Trade and Investment

SouthViews No. 231, 29 November 2021

Waive IP Rights & Save Lives

By Srividhya Ragavan

In October of 2020, when India and South Africa proposed a waiver from certain provisions of the TRIPS agreement, it was meant to increase local manufacturing capacity in these countries. The waiver was proposed as a tool to kick-start prevention, containment and treatment of COVID-19. While there is an imminent need to meet a growing supply-demand gap for all medical products, COVID-19 related products are urgently required in poorer nations to contain the pandemic. The waiver has an additional role to play in the larger trade schema. In enabling vaccination of populations across the globe, the waiver would be critical to normalize global trade. The paper below captures the benefits of the waiver and compares it with the existing flexibilities under the trade regime, being compulsory licensing.

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Investment Facilitation for Development: Identifying key policy issues for facilitating responsible, inclusive and resilient investment, 3 December 2021

Session 28: Investment Facilitation for Development: Identifying key policy issues for facilitating responsible, inclusive and resilient investment

Friday, December 3, 2021, 3:00 PM – 4:15 PM CET, Virtual

Investment facilitation policies can support States’ efforts to achieve sustainable development, but they cannot be considered in isolation. This session will raise some considerations on the Structured Discussion on Investment Facilitation discussion in the WTO and bring additional perspectives on the need to safeguard the right of countries to adopt the necessary measures to articulate and apply policies designed to achieve inclusive, equitable, fair and sustainable development and enabling and advancing sustainable investments that add value to the developmental process of host States.

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Documento de Investigación 135, Noviembre de 2021

Implementación de una exención de los ADPIC relacionados con tecnologías y productos sanitarios para la COVID-19: Evitar reclamaciones en virtud de acuerdos de libre comercio e inversión 

Por Carlos M. Correa, Nirmalya Syam y Daniel Uribe

Aunque el creciente apoyo de los miembros de la OMC a una propuesta de exención de determinadas obligaciones en virtud del Acuerdo sobre los ADPIC con respecto a los productos sanitarios necesarios para responder a la COVID-19 ha hecho que sea inminente una decisión sobre la exención de los ADPIC, los miembros de la OMC tendrán que aplicar la exención a nivel nacional a través de medidas legislativas, administrativas o judiciales apropiadas, incluidas las órdenes ejecutivas que se han utilizado para aplicar medidas de emergencia en el contexto de la pandemia de la COVID-19. En este sentido, el alcance de la exención de los ADPIC, así como los términos aplicables en los acuerdos de libre comercio (ALC) y los acuerdos internacionales de inversión (AII) también influirán en el espacio de política disponible para que los países apliquen la exención. Será fundamental garantizar un amplio alcance de la exención, así como medidas complementarias para salvaguardar la aplicación de la exención de posibles impugnaciones en el marco de los ALC o los AII. Este documento de investigación analiza algunas opciones que podrían explorarse para permitir la aplicación de la exención de los ADPIC superando los posibles impedimentos que podrían surgir en el marco de dichos acuerdos.

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Document de Recherche 135, Novembre 2021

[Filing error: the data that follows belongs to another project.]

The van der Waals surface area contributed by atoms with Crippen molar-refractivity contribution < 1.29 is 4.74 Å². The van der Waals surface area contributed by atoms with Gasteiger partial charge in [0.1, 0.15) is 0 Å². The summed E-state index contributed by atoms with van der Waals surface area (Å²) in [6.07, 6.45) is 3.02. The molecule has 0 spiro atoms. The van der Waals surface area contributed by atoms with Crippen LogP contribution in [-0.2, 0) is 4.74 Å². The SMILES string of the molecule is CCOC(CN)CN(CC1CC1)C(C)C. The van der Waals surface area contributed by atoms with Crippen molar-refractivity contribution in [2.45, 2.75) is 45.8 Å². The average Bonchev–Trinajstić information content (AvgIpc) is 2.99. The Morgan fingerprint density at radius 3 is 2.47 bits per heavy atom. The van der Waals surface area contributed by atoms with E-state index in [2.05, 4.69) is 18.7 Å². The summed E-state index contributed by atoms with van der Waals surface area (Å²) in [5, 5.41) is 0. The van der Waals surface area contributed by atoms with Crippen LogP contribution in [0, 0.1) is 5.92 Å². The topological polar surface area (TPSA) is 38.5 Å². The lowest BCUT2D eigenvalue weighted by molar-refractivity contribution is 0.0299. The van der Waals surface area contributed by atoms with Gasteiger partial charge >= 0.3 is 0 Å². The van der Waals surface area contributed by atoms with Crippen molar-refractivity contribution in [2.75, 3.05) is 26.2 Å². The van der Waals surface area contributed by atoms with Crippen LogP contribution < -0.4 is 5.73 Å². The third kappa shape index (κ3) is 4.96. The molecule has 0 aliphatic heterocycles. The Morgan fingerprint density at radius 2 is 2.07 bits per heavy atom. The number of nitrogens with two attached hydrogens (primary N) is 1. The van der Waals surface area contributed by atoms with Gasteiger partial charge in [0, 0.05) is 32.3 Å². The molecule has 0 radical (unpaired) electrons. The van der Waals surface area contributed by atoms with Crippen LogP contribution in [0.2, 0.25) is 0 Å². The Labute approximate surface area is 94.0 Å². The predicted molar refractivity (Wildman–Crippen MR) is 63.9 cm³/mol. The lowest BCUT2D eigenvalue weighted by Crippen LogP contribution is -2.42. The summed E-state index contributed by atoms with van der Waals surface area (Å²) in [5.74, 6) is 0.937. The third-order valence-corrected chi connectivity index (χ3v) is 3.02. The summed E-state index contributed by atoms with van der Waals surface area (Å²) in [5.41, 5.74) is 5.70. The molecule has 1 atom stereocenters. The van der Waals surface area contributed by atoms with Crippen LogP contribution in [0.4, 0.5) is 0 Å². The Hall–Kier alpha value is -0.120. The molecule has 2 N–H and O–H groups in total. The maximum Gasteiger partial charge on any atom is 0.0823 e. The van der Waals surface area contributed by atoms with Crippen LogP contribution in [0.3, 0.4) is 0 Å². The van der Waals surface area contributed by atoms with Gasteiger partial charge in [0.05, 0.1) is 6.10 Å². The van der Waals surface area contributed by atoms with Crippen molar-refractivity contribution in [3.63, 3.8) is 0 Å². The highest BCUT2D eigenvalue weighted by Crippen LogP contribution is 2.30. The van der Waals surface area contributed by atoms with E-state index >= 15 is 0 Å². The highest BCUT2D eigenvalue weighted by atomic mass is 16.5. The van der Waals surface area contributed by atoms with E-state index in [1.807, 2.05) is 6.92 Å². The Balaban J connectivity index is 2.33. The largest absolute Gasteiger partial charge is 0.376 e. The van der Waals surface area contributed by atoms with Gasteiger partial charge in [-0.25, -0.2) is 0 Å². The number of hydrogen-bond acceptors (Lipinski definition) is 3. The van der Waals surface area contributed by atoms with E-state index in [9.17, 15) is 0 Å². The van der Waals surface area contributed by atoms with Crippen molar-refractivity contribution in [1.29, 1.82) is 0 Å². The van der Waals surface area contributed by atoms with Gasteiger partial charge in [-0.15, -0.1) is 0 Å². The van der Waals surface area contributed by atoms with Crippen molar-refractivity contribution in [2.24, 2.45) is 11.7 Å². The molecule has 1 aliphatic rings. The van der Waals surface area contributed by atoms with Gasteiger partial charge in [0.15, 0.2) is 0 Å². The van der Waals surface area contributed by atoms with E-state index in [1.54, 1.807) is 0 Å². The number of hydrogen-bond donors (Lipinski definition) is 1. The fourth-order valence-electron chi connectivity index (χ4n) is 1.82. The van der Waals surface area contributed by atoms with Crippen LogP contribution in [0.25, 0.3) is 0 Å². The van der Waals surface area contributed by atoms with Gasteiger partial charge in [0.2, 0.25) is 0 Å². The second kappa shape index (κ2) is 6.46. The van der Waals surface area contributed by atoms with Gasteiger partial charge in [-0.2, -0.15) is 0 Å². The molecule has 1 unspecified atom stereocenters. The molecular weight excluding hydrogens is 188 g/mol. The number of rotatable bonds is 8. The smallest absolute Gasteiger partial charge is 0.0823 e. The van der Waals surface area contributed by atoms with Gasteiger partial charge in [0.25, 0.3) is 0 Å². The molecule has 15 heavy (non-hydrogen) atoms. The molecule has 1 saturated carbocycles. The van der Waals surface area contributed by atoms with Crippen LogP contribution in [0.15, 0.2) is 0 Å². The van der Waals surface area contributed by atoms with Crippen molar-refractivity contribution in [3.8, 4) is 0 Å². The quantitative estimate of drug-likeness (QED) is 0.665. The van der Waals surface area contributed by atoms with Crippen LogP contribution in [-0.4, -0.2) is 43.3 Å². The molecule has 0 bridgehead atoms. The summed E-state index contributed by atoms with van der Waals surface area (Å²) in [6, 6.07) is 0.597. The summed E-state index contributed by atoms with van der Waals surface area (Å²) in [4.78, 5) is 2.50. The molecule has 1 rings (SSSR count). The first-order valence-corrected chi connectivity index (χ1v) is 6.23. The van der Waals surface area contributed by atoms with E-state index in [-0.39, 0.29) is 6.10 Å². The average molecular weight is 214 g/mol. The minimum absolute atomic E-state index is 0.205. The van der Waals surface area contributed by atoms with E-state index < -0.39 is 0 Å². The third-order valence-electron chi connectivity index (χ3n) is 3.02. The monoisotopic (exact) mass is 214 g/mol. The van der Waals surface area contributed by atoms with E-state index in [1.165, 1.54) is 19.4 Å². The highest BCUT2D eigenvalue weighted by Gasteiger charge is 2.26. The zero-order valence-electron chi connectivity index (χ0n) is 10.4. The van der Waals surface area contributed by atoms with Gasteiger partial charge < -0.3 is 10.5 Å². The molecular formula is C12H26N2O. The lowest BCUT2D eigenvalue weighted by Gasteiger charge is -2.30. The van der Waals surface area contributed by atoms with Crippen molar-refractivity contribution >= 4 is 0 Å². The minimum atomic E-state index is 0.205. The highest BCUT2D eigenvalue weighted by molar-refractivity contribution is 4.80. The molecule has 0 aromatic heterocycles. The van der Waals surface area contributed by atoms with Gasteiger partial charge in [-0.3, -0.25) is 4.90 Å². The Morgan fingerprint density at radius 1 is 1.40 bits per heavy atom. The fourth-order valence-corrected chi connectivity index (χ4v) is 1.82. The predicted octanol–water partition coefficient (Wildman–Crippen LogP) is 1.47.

Mise en œuvre d’une dérogation ADPIC pour les technologies et produits de santé pour la COVID-19: prévenir les réclamations dans le cadre des accords de libre-échange et d’investissement  

Par Carlos M. Correa, Nirmalya Syam et Daniel Uribe

Bien que le soutien croissant des membres de l’OMC pour une proposition de dérogation à certaines obligations de l’Accord sur les ADPIC concernant les produits de santé nécessaires pour répondre à la pandémie COVID-19 ait rendu imminente une décision sur la dérogation ADPIC, celle-ci devra être mise en œuvre au niveau national par les membres de l’OMC par le biais de mesures législatives, administratives ou judiciaires appropriées, y compris par le biais de décrets qui ont été utilisés pour mettre en œuvre des mesures d’urgence dans le contexte de la pandémie COVID-19. À cet égard, la portée de la dérogation ADPIC, ainsi que les termes des accords de libre-échange (ALE) et des accords internationaux d’investissement (AII) applicables, auront également un impact sur la marge de manœuvre dont disposent les pays pour mettre en œuvre la dérogation. Il sera essentiel de garantir un large champ d’application de la dérogation, ainsi que des mesures complémentaires pour protéger la mise en œuvre de la dérogation contre d’éventuelles contestations dans le cadre des ALE ou des AII. Ce document de recherche examine certaines options qui pourraient être explorées pour permettre la mise en œuvre de la dérogation ADPIC en surmontant les obstacles qui pourraient survenir dans le cadre de tels accords.

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SouthViews No. 228, 15 October 2021

Carving Out a Role for Human Rights in International Investment Law

by Barnali Choudhury

The public health burdens that have been imposed on governments by Covid-19 serve as an important reminder of the importance for states to be able to regulate public health as well as other human rights issues. Commentators are already describing the myriad of investment arbitration claims that states may expect to face for their acts in handling the Covid-19 crisis. By carving out a role for human rights in international investment law, states can ensure that protection of human dignity, not property interests, will continue to be their ultimate objective.

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Research Paper 137, October 2021

The Ocean Economy: trends, impacts and opportunities for a post COVID-19 Blue Recovery in developing countries

by David Vivas Eugui, Diana Barrowclough and Claudia Contreras

This paper discusses preliminary and still quite unknown trends on trade, finance, and technology of the ocean economy, outlines key impacts and measures taken to respond to the COVID-19 pandemic and raises awareness about the potential of the ocean economy to contribute to a sustainable and resilient recovery. Based on these findings, the paper argues that sustainability and resilience considerations should be more highly prioritized in ocean-based value chains in a post COVID-19 recovery.  To support this, the paper highlights the importance of securing sufficient and reliable long-term investment and the creation of capacities to develop new and adapt existing service innovations.  It calls for a global trade, investment and innovation Blue Deal as sister to the Green New Deal already gaining support around the world, particularly for developing countries.